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State v. Richardson

Court of Appeals of Iowa

March 6, 2019

STATE OF IOWA, Plaintiff-Appellee,
v.
LONNIE L. RICHARDSON, Defendant-Appellant.

          Appeal from the Iowa District Court for Plymouth County, Robert J. Dull, District Associate Judge.

         A defendant appeals his convictions for driving while barred.

          Michael J. Jacobsma (until withdrawal) of Jacobsma Law Firm, P.C., Orange City, and Judy L. Freking of Judy L. Freking, P.C., Lemars, for appellant.

          Thomas J. Miller, Attorney General, and Louis S. Sloven, Assistant Attorney General, for appellee.

          Considered by Doyle, P.J., and Mullins and McDonald, JJ.

          MCDONALD, JUDGE.

         Lonnie Richardson was convicted of driving while barred, in violation of Iowa Code sections 321.560 and 321.561 (2017), in two separate proceedings, AGCR016952 and AGCR017100, and sentenced to consecutive sixty-day terms in jail. The offense conduct in AGCR017100 occurred when Richardson drove away from the county courthouse following his trial for driving while barred in AGCR016952. Although the trials occurred at different times, the district court conducted a single sentencing hearing for both offenses. In this direct appeal, Richardson alleges his trial counsel provided constitutionally deficient representation in three respects. First, Richardson claims his counsel failed to ensure Richardson knowingly, intelligently, and voluntarily waived his right to a jury trial in both proceedings. Second, his counsel failed to challenge the sufficiency of the evidence in AGCR016952. Third, his counsel failed to assert a necessity defense in AGCR017100.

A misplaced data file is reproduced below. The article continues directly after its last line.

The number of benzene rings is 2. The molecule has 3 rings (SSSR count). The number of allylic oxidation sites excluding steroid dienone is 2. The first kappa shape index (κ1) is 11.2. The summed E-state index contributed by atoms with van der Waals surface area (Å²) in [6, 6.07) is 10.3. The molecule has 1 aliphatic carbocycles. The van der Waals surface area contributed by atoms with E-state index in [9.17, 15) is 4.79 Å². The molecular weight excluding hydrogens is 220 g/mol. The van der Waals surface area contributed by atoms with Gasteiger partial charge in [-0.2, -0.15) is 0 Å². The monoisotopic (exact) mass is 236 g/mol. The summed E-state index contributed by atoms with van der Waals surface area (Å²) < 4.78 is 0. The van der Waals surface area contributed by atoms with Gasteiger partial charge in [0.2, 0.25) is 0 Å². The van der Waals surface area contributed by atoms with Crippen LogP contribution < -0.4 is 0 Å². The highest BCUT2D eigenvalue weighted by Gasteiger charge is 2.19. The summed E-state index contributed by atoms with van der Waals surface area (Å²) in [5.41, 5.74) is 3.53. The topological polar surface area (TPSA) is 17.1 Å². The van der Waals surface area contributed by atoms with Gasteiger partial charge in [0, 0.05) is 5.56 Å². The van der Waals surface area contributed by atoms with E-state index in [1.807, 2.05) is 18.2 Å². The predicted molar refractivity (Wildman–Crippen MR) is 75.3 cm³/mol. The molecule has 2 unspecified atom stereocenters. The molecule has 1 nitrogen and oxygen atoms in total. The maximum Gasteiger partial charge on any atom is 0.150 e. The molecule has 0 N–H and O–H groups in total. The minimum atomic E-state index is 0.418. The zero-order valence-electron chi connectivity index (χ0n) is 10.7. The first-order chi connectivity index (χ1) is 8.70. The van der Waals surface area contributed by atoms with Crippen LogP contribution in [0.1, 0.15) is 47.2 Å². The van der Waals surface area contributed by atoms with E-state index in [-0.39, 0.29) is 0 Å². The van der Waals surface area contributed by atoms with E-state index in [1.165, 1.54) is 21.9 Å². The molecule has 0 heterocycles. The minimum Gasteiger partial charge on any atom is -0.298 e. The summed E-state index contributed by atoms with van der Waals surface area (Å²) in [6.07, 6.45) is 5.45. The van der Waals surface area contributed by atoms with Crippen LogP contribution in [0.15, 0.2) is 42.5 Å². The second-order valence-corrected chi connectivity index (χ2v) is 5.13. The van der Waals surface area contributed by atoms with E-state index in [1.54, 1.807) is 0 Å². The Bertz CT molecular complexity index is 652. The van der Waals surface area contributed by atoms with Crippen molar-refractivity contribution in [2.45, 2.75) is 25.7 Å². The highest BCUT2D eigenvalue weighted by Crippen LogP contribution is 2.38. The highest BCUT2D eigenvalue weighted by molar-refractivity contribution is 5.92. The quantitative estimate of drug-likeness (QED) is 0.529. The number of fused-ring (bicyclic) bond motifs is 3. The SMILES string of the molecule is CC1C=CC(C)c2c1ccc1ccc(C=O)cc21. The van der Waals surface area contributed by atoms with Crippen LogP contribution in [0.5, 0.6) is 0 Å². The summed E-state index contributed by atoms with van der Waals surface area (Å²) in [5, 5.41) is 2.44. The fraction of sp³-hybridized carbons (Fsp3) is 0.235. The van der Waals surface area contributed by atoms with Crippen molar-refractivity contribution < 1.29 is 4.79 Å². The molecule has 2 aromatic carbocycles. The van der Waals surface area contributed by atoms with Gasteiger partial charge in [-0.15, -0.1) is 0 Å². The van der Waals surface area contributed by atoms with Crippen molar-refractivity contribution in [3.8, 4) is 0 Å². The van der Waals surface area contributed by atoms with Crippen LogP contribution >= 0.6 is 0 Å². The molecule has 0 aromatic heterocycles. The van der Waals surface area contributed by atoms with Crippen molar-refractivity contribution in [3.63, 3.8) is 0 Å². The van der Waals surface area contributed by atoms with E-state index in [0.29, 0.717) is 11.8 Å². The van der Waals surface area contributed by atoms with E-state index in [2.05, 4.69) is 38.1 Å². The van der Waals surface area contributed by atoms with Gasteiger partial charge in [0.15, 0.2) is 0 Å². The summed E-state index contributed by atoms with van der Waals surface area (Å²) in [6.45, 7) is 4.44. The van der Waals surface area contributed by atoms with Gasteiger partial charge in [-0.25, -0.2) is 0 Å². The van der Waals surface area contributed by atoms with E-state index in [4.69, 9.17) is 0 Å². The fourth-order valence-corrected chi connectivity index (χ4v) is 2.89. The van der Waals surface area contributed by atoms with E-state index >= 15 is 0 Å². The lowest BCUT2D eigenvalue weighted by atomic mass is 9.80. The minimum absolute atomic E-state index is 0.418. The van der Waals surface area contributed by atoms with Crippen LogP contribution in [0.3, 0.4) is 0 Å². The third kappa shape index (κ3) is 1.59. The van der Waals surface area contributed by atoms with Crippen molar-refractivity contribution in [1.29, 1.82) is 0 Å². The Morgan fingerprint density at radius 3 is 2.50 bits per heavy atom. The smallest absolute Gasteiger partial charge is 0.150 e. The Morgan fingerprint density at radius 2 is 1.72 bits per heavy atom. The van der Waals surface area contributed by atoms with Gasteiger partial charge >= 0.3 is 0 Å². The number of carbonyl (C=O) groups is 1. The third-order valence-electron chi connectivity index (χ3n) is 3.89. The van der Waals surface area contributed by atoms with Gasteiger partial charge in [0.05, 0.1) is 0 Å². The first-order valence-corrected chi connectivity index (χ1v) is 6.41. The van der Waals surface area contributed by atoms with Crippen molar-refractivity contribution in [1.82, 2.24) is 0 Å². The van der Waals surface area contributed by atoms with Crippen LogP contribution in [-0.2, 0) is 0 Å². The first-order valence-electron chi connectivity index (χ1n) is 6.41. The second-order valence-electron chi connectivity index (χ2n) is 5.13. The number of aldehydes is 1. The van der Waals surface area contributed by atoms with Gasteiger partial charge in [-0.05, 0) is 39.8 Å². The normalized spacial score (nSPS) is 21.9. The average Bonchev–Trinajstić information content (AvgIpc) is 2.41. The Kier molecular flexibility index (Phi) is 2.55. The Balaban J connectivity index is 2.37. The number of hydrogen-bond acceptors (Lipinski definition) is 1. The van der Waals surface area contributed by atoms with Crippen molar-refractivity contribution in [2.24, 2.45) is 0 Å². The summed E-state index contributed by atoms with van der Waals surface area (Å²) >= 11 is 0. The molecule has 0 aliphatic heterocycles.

We review claims of ineffective assistance of counsel de novo. See State v. Liddell, 672 N.W.2d 805, 809 (Iowa 2003). To establish a claim, a defendant must show counsel failed to perform an essential duty and prejudice resulted. See State v. Thorndike, 860 N.W.2d 316, 320 (Iowa 2015). With respect to the first element, "counsel's performance is measured against the standard of a reasonably competent practitioner, with the presumption that the attorney performed his duties in a competent manner." State v. Keller, 760 N.W.2d 451, 452 (Iowa 2009) (citation omitted). As to the second element, the defendant must show "but for counsel's error, there is a reasonable probability that the results of the trial would have been different." Id. (citation omitted). Failure to prove either element defeats the claim. See Liddell, 672 N.W.2d at 809.

         We first address Richardson's claim that his counsel provided ineffective assistance by failing to ensure Richardson knowingly, intelligently, and voluntarily waived his right to trial by jury. Iowa Rule of Criminal Procedure 2.17(1) requires a defendant be tried by jury unless he or she "voluntarily and intelligently waives a jury trial in writing and on the record." Rule 2.17(1)'s "on the record" requirement necessitates "some in-court colloquy or personal contact between the court and the defendant, to ensure the defendant's waiver is knowing, voluntary, and intelligent." Liddell, 672 N.W.2d at 812. The district court in conducting a waiver colloquy should address the following subjects with the defendant:

1.Twelve members of the community compose a jury;
2. The defendant may take part in jury selection;
3. Jury verdicts must be unanimous;
4. The court alone decides guilt or innocence if the defendant waives a jury trial; and
5. Neither the court nor the prosecution will reward the defendant for ...

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